Spatial patterns of cortical thinning in mild cognitive impairment and Alzheimer's disease.
Singh V., Chertkow H., Lerch JP., Evans AC., Dorr AE., Kabani NJ.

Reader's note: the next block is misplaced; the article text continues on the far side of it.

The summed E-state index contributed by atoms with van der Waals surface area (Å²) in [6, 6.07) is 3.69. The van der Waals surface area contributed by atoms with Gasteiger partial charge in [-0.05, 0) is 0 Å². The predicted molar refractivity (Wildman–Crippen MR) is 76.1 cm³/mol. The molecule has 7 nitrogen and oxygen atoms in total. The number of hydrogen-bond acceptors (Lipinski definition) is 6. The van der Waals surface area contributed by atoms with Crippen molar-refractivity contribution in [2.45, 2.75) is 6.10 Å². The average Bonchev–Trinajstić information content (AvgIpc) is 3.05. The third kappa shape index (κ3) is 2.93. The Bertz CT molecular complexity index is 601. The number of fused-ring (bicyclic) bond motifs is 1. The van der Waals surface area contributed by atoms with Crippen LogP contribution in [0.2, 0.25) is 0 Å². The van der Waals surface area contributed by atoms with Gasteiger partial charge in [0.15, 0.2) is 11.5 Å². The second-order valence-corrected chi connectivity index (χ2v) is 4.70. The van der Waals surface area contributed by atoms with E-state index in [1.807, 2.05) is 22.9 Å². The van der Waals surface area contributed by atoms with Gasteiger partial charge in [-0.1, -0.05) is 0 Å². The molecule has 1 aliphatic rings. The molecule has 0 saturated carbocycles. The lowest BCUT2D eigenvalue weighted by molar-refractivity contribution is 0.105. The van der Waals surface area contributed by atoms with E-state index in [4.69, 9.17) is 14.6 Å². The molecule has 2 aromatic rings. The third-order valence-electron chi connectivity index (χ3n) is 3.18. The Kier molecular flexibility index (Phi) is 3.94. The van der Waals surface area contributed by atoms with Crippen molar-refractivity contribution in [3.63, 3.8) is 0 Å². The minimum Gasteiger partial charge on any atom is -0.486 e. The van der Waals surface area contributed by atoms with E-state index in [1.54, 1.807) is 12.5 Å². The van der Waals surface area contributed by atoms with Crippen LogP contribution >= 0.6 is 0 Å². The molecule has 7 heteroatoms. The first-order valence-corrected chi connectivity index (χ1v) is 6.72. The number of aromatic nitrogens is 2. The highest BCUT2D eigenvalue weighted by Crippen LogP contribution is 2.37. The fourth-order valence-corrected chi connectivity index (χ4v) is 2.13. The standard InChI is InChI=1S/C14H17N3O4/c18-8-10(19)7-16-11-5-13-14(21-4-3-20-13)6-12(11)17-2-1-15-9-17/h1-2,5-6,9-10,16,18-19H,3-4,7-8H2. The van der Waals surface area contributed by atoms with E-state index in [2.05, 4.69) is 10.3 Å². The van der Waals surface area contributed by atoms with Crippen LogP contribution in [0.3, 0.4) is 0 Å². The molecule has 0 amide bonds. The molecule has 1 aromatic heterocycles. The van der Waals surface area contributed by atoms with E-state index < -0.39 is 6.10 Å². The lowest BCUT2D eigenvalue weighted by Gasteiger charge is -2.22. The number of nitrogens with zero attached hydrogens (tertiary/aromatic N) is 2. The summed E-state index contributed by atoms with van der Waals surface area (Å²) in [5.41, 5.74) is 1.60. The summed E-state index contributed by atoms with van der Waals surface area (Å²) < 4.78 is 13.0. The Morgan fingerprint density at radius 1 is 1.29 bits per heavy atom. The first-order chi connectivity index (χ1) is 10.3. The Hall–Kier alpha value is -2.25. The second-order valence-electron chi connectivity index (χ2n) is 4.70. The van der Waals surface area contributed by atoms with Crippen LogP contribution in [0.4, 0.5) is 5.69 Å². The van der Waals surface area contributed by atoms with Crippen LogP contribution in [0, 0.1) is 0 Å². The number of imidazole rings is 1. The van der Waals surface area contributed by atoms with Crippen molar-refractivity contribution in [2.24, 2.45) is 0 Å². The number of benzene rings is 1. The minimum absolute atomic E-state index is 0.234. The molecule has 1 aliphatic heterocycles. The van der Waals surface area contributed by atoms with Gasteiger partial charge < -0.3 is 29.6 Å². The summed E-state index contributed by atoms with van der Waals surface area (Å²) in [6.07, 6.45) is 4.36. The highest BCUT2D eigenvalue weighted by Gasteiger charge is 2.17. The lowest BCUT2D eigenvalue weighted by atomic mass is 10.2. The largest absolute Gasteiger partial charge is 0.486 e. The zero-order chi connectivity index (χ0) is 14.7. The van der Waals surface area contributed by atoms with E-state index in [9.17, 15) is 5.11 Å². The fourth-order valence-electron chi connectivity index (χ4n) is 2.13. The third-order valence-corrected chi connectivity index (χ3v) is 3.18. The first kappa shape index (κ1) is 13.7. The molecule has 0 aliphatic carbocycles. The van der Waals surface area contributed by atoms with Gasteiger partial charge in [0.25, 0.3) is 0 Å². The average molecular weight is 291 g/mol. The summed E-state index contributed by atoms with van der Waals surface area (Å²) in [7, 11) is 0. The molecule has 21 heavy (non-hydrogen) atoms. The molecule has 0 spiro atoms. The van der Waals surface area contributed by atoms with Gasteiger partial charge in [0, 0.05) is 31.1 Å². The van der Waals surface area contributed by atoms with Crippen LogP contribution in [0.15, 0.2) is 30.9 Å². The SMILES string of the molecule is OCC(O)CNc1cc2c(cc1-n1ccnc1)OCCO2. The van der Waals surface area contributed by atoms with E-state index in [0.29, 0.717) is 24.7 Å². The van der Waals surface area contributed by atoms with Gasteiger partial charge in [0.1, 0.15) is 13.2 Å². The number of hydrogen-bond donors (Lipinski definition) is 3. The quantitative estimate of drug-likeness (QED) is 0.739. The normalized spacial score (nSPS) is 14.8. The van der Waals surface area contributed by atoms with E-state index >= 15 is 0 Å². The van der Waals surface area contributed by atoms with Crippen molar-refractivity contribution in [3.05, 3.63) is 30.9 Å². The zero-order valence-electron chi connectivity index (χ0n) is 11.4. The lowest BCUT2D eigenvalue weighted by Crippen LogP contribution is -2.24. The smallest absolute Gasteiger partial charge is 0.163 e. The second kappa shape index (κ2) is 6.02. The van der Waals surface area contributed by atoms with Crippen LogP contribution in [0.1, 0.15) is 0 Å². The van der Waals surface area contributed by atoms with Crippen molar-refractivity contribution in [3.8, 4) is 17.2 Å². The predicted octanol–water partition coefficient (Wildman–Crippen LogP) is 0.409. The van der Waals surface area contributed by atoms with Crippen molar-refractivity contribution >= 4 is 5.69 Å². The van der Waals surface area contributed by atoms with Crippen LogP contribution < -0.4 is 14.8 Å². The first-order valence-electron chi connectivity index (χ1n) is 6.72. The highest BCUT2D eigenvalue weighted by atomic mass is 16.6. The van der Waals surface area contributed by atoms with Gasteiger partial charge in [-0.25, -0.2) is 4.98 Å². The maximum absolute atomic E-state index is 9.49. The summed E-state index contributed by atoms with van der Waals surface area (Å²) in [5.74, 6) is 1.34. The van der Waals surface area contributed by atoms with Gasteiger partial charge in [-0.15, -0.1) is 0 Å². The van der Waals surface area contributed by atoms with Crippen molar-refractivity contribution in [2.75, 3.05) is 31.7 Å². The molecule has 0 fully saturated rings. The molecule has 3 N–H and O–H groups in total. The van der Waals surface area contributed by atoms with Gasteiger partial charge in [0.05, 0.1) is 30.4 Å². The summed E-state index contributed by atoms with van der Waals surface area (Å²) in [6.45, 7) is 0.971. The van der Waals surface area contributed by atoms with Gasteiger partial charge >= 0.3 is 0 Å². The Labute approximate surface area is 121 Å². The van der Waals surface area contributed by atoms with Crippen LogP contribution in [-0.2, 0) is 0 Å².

Cortical thickness is a more reliable measure of atrophy than volume due to the low variability in the cytoarchitectural structure of the grey matter. However, this more desirable measure of disease-related alterations is not fully evaluated in early dementia. The study presented here is the first to report the spatial patterns of cortical thickness in the pre-clinical stages of Alzheimer's disease, namely mild cognitive impairment (MCI). Cortical thickness measurements for 34 healthy elderly, 62 MCI and 42 Alzheimer's disease subjects were made using fully automated magnetic resonance imaging-based analysis techniques in order to determine the pattern of cortical thinning as a function of disease progression. The thickness of the cortex decreased significantly when the healthy elderly brains were compared to those with MCI, mainly in the medial temporal lobe region and in some regions of the frontal and the parietal cortices. With the progression of disease from MCI to Alzheimer's disease, a general thinning of the entire cortex with significant extension into the lateral temporal lobe was found. In all cases, the results were more pronounced in the left hemisphere. In conclusion, we have shown that there is a specific pattern in the thinning of the cortical ribbon which is in agreement with the previous histological reports. These novel findings support the notion of increased isocortical involvement with the progression of disease.